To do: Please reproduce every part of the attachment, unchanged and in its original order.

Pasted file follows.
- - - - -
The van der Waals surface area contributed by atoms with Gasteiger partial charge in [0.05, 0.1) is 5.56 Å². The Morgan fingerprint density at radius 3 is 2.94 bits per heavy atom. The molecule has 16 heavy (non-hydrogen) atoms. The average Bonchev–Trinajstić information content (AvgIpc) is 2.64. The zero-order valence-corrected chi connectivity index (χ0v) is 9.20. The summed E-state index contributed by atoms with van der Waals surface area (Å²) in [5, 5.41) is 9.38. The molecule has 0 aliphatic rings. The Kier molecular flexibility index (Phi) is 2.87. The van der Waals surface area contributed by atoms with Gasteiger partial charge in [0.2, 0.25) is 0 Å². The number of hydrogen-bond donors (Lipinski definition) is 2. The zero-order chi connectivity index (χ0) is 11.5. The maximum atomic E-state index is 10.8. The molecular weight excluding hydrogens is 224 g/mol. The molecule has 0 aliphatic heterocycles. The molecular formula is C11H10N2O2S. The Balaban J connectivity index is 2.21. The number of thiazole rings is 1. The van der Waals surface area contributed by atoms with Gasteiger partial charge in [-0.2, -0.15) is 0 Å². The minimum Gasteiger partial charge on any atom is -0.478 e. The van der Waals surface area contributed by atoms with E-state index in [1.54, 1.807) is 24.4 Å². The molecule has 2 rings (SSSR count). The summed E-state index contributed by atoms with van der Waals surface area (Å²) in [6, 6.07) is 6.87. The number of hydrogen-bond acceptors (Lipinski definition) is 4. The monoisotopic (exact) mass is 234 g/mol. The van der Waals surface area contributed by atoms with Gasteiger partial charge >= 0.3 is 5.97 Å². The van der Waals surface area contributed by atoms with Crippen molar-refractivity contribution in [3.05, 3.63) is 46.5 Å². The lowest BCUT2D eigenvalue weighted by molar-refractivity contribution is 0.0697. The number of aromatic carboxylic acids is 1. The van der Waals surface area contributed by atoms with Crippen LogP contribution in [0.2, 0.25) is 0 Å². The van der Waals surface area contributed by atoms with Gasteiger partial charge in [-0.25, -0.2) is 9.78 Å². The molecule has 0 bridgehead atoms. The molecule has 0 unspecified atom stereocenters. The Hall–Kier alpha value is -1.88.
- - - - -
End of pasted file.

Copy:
The van der Waals surface area contributed by atoms with Gasteiger partial charge in [0.05, 0.1) is 5.56 Å². The Morgan fingerprint density at radius 3 is 2.94 bits per heavy atom. The molecule has 16 heavy (non-hydrogen) atoms. The average Bonchev–Trinajstić information content (AvgIpc) is 2.64. The zero-order valence-corrected chi connectivity index (χ0v) is 9.20. The summed E-state index contributed by atoms with van der Waals surface area (Å²) in [5, 5.41) is 9.38. The molecule has 0 aliphatic rings. The Kier molecular flexibility index (Phi) is 2.87. The van der Waals surface area contributed by atoms with Gasteiger partial charge in [0.2, 0.25) is 0 Å². The number of hydrogen-bond donors (Lipinski definition) is 2. The zero-order chi connectivity index (χ0) is 11.5. The maximum atomic E-state index is 10.8. The molecular weight excluding hydrogens is 224 g/mol. The molecule has 0 aliphatic heterocycles. The molecular formula is C11H10N2O2S. The Balaban J connectivity index is 2.21. The number of thiazole rings is 1. The van der Waals surface area contributed by atoms with Gasteiger partial charge in [-0.2, -0.15) is 0 Å². The minimum Gasteiger partial charge on any atom is -0.478 e. The van der Waals surface area contributed by atoms with E-state index in [1.54, 1.807) is 24.4 Å². The molecule has 2 rings (SSSR count). The summed E-state index contributed by atoms with van der Waals surface area (Å²) in [6, 6.07) is 6.87. The number of hydrogen-bond acceptors (Lipinski definition) is 4. The monoisotopic (exact) mass is 234 g/mol. The van der Waals surface area contributed by atoms with Gasteiger partial charge >= 0.3 is 5.97 Å². The van der Waals surface area contributed by atoms with Crippen molar-refractivity contribution in [3.05, 3.63) is 46.5 Å². The lowest BCUT2D eigenvalue weighted by molar-refractivity contribution is 0.0697. The number of aromatic carboxylic acids is 1. The van der Waals surface area contributed by atoms with Crippen LogP contribution in [0.2, 0.25) is 0 Å². The van der Waals surface area contributed by atoms with Gasteiger partial charge in [-0.25, -0.2) is 9.78 Å². The molecule has 0 bridgehead atoms. The molecule has 0 unspecified atom stereocenters. The Hall–Kier alpha value is -1.88.